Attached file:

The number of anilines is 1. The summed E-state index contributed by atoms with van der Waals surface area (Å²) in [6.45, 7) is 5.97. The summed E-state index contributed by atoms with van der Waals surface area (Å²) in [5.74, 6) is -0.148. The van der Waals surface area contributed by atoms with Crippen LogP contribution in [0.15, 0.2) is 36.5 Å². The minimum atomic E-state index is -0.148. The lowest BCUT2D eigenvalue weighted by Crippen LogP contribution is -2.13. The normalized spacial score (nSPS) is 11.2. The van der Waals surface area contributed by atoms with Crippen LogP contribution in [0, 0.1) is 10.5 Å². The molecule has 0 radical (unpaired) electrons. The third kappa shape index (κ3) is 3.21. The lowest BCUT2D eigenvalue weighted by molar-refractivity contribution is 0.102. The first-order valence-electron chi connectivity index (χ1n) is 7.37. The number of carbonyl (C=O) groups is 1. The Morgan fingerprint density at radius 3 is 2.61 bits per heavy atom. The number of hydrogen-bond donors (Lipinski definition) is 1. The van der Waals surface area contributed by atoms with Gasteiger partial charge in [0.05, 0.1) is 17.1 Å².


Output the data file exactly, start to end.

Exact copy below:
The number of anilines is 1. The summed E-state index contributed by atoms with van der Waals surface area (Å²) in [6.45, 7) is 5.97. The summed E-state index contributed by atoms with van der Waals surface area (Å²) in [5.74, 6) is -0.148. The van der Waals surface area contributed by atoms with Crippen LogP contribution in [0.15, 0.2) is 36.5 Å². The minimum atomic E-state index is -0.148. The lowest BCUT2D eigenvalue weighted by Crippen LogP contribution is -2.13. The normalized spacial score (nSPS) is 11.2. The van der Waals surface area contributed by atoms with Crippen LogP contribution in [0, 0.1) is 10.5 Å². The molecule has 0 radical (unpaired) electrons. The third kappa shape index (κ3) is 3.21. The lowest BCUT2D eigenvalue weighted by molar-refractivity contribution is 0.102. The first-order valence-electron chi connectivity index (χ1n) is 7.37. The number of carbonyl (C=O) groups is 1. The Morgan fingerprint density at radius 3 is 2.61 bits per heavy atom. The number of hydrogen-bond donors (Lipinski definition) is 1. The van der Waals surface area contributed by atoms with Gasteiger partial charge in [0.05, 0.1) is 17.1 Å².